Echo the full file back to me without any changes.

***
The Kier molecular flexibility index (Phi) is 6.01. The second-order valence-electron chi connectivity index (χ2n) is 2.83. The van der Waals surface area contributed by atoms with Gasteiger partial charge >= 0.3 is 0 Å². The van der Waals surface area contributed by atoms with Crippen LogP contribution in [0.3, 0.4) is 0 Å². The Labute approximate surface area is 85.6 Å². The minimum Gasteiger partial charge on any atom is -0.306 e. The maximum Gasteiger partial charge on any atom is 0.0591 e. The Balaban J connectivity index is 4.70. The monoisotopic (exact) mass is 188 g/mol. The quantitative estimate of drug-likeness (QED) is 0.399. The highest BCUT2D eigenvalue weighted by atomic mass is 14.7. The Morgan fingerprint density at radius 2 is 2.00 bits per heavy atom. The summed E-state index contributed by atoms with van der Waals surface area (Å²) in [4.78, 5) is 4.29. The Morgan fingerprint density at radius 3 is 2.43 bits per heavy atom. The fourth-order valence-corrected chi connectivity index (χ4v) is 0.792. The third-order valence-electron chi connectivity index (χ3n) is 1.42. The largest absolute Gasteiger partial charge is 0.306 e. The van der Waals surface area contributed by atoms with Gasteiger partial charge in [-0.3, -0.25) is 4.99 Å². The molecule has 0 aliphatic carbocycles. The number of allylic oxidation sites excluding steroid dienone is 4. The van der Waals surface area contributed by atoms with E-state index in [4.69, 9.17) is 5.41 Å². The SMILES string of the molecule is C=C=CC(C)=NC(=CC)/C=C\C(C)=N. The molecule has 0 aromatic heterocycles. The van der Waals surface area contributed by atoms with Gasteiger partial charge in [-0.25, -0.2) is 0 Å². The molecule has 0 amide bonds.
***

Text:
The Kier molecular flexibility index (Phi) is 6.01. The second-order valence-electron chi connectivity index (χ2n) is 2.83. The van der Waals surface area contributed by atoms with Gasteiger partial charge >= 0.3 is 0 Å². The van der Waals surface area contributed by atoms with Crippen LogP contribution in [0.3, 0.4) is 0 Å². The Labute approximate surface area is 85.6 Å². The minimum Gasteiger partial charge on any atom is -0.306 e. The maximum Gasteiger partial charge on any atom is 0.0591 e. The Balaban J connectivity index is 4.70. The monoisotopic (exact) mass is 188 g/mol. The quantitative estimate of drug-likeness (QED) is 0.399. The highest BCUT2D eigenvalue weighted by atomic mass is 14.7. The Morgan fingerprint density at radius 2 is 2.00 bits per heavy atom. The summed E-state index contributed by atoms with van der Waals surface area (Å²) in [4.78, 5) is 4.29. The Morgan fingerprint density at radius 3 is 2.43 bits per heavy atom. The fourth-order valence-corrected chi connectivity index (χ4v) is 0.792. The third-order valence-electron chi connectivity index (χ3n) is 1.42. The largest absolute Gasteiger partial charge is 0.306 e. The van der Waals surface area contributed by atoms with Gasteiger partial charge in [-0.3, -0.25) is 4.99 Å². The molecule has 0 aliphatic carbocycles. The number of allylic oxidation sites excluding steroid dienone is 4. The van der Waals surface area contributed by atoms with E-state index in [4.69, 9.17) is 5.41 Å². The SMILES string of the molecule is C=C=CC(C)=NC(=CC)/C=C\C(C)=N. The molecule has 0 aromatic heterocycles. The van der Waals surface area contributed by atoms with Gasteiger partial charge in [-0.25, -0.2) is 0 Å². The molecule has 0 amide bonds.